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Paris Launches New ‘Autolib’ Electric Vehicle-Sharing Program

Electric car charging station – Paris

The city of Paris, known for its much acclaimed bike sharing program Velib, is about to roll out yet another urban transport sharing program: Autolib. Autolib will allow urban inhabitants to get from Point A to Point B in the capital by picking up a car at one location and dropping it off at another.

But these just aren’t your typical petrol-fuelled automobiles.

Instead, Autolib will feature thousands of eco-friendly electric “Bluecars.” Despite referencing the color blue in their name, these blue cars will be made out of unpainted aluminum, and will be spacious enough to seat four people. Since they are fully electric, the cars are easy to maintain and unnervingly quiet as they zip around Paris’ streets at a maximum speed of 81 mph.

Eventually, up to 3000 Bluecars will be available at over 800 docking stations on streets, in parking garages, and at 46 of Paris’ suburbs. Each car will be equipped with a GPS system to aid in navigation and to help track the vehicles. In the event of an accident, the driver can hit a blue button to call for help.

In order to be illegible to use a Bluecar, one must first register for the Autolib program, and provide a driver’s license and credit card. One can choose a daily, weekly, or annual membership, ranging from $13 – $192.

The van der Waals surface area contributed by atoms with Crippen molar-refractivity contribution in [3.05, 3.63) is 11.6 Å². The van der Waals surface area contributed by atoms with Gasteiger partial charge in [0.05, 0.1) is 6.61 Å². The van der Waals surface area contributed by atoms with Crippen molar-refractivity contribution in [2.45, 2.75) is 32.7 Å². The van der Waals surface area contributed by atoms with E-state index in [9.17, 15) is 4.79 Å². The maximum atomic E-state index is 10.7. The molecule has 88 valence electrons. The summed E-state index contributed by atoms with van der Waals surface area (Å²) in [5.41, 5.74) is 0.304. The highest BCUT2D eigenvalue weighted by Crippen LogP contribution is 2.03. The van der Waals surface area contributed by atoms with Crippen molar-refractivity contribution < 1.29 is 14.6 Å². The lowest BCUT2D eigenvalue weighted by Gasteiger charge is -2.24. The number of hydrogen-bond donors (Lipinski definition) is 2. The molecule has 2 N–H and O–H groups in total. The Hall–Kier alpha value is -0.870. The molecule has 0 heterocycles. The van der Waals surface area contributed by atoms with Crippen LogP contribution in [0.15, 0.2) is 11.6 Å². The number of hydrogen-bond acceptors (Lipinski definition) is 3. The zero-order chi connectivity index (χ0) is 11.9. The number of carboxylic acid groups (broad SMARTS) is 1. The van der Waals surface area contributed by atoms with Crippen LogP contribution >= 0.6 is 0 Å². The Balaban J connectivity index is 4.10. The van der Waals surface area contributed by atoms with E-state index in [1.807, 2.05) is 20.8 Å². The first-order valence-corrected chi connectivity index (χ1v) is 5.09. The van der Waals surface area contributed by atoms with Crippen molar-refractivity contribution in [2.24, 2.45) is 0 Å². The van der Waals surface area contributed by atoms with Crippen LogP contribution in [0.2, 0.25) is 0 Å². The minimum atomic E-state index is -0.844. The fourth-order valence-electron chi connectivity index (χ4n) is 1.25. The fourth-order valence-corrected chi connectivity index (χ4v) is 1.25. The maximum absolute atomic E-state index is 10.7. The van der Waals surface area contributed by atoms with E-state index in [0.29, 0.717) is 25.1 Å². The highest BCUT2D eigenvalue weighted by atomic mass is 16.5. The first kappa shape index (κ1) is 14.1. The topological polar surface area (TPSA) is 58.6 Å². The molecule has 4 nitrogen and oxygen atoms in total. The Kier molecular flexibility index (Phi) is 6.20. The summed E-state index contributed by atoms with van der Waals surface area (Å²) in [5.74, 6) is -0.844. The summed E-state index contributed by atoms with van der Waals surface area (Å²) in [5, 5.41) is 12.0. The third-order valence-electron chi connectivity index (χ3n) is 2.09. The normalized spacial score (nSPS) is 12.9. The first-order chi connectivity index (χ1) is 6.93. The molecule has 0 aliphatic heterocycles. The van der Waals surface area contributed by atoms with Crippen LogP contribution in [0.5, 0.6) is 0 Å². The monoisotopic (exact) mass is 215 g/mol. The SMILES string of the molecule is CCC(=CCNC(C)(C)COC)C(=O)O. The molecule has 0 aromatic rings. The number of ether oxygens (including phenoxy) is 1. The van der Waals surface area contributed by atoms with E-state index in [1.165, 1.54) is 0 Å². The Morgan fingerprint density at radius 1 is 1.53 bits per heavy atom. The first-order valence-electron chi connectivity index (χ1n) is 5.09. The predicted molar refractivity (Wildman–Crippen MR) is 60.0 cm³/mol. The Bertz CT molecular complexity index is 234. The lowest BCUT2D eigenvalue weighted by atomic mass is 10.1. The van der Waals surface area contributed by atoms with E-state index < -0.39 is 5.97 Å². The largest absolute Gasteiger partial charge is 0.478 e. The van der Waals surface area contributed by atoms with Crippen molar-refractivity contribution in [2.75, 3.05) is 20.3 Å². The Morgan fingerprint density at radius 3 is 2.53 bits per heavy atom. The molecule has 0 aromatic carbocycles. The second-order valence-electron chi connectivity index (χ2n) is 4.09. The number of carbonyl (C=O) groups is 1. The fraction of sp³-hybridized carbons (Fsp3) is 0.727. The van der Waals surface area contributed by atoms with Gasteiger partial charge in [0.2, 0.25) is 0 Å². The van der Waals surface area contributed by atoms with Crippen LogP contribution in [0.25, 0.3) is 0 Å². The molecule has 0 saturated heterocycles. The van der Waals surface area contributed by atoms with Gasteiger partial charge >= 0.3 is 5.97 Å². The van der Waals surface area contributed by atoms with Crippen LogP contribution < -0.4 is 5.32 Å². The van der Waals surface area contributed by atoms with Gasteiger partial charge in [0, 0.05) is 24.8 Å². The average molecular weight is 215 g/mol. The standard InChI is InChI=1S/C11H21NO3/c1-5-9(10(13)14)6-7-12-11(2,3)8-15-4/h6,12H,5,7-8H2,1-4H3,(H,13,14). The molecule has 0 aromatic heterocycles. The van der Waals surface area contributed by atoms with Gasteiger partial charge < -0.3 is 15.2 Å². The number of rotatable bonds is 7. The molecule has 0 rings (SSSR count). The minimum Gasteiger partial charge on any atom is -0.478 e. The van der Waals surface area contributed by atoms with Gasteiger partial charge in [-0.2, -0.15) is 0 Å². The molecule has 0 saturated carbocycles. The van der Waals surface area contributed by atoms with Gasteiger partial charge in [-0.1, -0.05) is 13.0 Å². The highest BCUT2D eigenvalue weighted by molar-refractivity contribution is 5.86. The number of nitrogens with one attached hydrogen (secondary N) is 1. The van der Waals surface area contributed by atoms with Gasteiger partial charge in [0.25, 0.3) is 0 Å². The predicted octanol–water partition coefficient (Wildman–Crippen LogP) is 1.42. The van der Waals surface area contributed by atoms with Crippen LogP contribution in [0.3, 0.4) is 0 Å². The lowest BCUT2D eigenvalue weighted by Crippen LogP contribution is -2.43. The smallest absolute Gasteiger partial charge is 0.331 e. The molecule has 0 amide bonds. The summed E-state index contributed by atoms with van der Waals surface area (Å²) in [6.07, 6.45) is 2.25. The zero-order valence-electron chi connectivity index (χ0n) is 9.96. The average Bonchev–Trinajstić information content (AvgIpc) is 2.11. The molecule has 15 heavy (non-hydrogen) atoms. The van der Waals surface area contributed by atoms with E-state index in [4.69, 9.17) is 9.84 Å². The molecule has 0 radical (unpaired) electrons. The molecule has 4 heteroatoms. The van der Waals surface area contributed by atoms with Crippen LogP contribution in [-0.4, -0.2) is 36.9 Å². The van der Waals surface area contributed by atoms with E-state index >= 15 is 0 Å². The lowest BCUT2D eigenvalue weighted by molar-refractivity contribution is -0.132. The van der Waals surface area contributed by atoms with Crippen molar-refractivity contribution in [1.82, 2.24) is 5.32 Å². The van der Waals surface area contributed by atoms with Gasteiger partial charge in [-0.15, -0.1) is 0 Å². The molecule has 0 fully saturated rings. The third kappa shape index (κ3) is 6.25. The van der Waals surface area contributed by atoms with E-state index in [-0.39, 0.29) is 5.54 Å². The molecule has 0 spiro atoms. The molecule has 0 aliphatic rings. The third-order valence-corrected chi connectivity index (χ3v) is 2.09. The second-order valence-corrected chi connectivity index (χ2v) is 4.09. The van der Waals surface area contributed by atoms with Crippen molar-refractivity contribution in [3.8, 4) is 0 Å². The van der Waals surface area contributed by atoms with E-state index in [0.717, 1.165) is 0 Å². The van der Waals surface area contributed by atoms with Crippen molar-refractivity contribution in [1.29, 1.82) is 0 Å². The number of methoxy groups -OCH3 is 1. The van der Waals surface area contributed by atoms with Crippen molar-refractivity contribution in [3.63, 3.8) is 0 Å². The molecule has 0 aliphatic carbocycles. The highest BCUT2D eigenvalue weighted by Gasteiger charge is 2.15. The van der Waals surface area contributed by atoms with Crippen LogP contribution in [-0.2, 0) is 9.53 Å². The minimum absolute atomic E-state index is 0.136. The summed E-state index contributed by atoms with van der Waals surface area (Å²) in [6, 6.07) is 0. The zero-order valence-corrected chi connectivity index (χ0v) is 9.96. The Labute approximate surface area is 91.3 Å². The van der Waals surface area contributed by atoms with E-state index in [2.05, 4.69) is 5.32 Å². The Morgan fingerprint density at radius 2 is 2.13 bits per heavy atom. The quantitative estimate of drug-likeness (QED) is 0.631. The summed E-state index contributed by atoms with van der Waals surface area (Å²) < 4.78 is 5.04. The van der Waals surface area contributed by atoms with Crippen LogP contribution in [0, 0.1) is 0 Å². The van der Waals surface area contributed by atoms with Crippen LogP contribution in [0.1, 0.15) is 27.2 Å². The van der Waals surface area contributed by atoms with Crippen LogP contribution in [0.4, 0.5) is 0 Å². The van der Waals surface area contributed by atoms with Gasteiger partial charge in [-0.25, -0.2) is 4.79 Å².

The new Autolib scheme was initiated by Paris’ Socialist mayor, Bertrand Delanoë, who was also the brainchild behind the much celebrated Velib program.

Annick Lepetit, who is in charge of transportation at City Hall said that “private cars are expensive and people are using them less and less in cities. We’re moving into another culture, the culture of car-sharing. It’s the same principle as Velib’; you use the car, leave it and that’s it. Simple.”

City officials are optimistic about the new programming, citing a reduction in greenhouse gas emissions and a potential revolution in urban transportation. If the program is a success, it may spread to other cities around the world.

How do you feel about the new Autolib program? Do you think it will revolutionize urban transportation? Do you think it’s a good idea for big cities?

Image CC licensed by David Megginson: Electric car recharging station sign, Paris

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